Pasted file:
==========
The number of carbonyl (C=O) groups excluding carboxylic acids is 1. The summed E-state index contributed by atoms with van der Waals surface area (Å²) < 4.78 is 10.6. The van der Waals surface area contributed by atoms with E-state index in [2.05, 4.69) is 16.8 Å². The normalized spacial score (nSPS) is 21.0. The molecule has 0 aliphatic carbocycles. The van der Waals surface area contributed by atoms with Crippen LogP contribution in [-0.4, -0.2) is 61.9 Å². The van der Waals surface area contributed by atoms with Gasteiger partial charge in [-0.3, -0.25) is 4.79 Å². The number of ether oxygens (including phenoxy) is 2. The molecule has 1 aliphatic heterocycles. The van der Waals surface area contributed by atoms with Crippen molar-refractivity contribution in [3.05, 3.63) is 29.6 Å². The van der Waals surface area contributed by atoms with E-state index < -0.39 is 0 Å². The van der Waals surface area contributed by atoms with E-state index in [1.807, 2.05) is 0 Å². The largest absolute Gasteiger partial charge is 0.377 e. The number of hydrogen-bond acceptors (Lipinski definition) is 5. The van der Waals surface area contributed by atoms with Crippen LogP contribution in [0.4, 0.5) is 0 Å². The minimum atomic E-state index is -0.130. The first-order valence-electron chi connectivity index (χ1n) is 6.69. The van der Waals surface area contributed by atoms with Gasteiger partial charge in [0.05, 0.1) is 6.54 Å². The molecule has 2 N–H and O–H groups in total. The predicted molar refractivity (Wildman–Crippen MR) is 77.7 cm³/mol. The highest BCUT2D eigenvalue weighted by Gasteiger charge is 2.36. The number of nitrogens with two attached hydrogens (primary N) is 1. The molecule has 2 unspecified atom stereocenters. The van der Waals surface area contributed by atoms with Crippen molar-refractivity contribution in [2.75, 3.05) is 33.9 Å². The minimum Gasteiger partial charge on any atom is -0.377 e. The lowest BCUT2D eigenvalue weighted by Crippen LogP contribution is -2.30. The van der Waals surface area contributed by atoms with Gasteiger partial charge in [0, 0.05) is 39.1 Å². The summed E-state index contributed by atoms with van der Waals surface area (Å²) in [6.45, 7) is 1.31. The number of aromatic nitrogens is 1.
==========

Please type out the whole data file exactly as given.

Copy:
The number of carbonyl (C=O) groups excluding carboxylic acids is 1. The summed E-state index contributed by atoms with van der Waals surface area (Å²) < 4.78 is 10.6. The van der Waals surface area contributed by atoms with E-state index in [2.05, 4.69) is 16.8 Å². The normalized spacial score (nSPS) is 21.0. The molecule has 0 aliphatic carbocycles. The van der Waals surface area contributed by atoms with Crippen LogP contribution in [-0.4, -0.2) is 61.9 Å². The van der Waals surface area contributed by atoms with Gasteiger partial charge in [-0.3, -0.25) is 4.79 Å². The number of ether oxygens (including phenoxy) is 2. The molecule has 1 aliphatic heterocycles. The van der Waals surface area contributed by atoms with Crippen molar-refractivity contribution in [3.05, 3.63) is 29.6 Å². The van der Waals surface area contributed by atoms with E-state index < -0.39 is 0 Å². The van der Waals surface area contributed by atoms with E-state index in [1.807, 2.05) is 0 Å². The largest absolute Gasteiger partial charge is 0.377 e. The number of hydrogen-bond acceptors (Lipinski definition) is 5. The van der Waals surface area contributed by atoms with Crippen LogP contribution in [0.4, 0.5) is 0 Å². The minimum atomic E-state index is -0.130. The first-order valence-electron chi connectivity index (χ1n) is 6.69. The van der Waals surface area contributed by atoms with Gasteiger partial charge in [0.05, 0.1) is 6.54 Å². The molecule has 2 N–H and O–H groups in total. The predicted molar refractivity (Wildman–Crippen MR) is 77.7 cm³/mol. The highest BCUT2D eigenvalue weighted by Gasteiger charge is 2.36. The number of nitrogens with two attached hydrogens (primary N) is 1. The molecule has 2 unspecified atom stereocenters. The van der Waals surface area contributed by atoms with Crippen molar-refractivity contribution in [2.75, 3.05) is 33.9 Å². The minimum Gasteiger partial charge on any atom is -0.377 e. The lowest BCUT2D eigenvalue weighted by Crippen LogP contribution is -2.30. The van der Waals surface area contributed by atoms with Gasteiger partial charge in [0, 0.05) is 39.1 Å². The summed E-state index contributed by atoms with van der Waals surface area (Å²) in [6.45, 7) is 1.31. The number of aromatic nitrogens is 1.